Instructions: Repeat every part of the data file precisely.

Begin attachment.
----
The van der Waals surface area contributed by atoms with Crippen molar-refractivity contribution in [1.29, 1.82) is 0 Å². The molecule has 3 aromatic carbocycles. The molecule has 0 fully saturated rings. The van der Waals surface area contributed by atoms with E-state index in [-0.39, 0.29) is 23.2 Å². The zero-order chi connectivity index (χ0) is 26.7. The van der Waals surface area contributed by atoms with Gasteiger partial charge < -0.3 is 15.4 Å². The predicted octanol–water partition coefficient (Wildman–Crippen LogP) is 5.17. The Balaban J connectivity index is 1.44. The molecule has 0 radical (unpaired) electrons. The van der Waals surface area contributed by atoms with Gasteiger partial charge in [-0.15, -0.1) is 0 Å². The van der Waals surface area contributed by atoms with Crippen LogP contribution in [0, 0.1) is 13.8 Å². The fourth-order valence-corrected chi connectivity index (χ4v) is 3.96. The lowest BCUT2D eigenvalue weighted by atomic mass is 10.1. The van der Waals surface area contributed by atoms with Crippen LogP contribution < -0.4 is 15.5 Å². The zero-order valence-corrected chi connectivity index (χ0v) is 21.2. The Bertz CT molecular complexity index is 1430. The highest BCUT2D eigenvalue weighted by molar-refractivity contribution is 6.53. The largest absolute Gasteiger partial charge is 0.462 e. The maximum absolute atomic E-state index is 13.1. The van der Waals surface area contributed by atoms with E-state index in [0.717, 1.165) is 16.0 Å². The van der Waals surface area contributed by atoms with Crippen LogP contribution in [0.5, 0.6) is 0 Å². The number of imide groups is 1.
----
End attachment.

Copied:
The van der Waals surface area contributed by atoms with Crippen molar-refractivity contribution in [1.29, 1.82) is 0 Å². The molecule has 3 aromatic carbocycles. The molecule has 0 fully saturated rings. The van der Waals surface area contributed by atoms with E-state index in [-0.39, 0.29) is 23.2 Å². The zero-order chi connectivity index (χ0) is 26.7. The van der Waals surface area contributed by atoms with Gasteiger partial charge < -0.3 is 15.4 Å². The predicted octanol–water partition coefficient (Wildman–Crippen LogP) is 5.17. The Balaban J connectivity index is 1.44. The molecule has 0 radical (unpaired) electrons. The van der Waals surface area contributed by atoms with Gasteiger partial charge in [-0.15, -0.1) is 0 Å². The van der Waals surface area contributed by atoms with Crippen LogP contribution in [0, 0.1) is 13.8 Å². The fourth-order valence-corrected chi connectivity index (χ4v) is 3.96. The lowest BCUT2D eigenvalue weighted by atomic mass is 10.1. The van der Waals surface area contributed by atoms with Crippen LogP contribution < -0.4 is 15.5 Å². The zero-order valence-corrected chi connectivity index (χ0v) is 21.2. The Bertz CT molecular complexity index is 1430. The highest BCUT2D eigenvalue weighted by molar-refractivity contribution is 6.53. The largest absolute Gasteiger partial charge is 0.462 e. The maximum absolute atomic E-state index is 13.1. The van der Waals surface area contributed by atoms with E-state index in [0.717, 1.165) is 16.0 Å². The van der Waals surface area contributed by atoms with Crippen LogP contribution in [0.5, 0.6) is 0 Å². The number of imide groups is 1.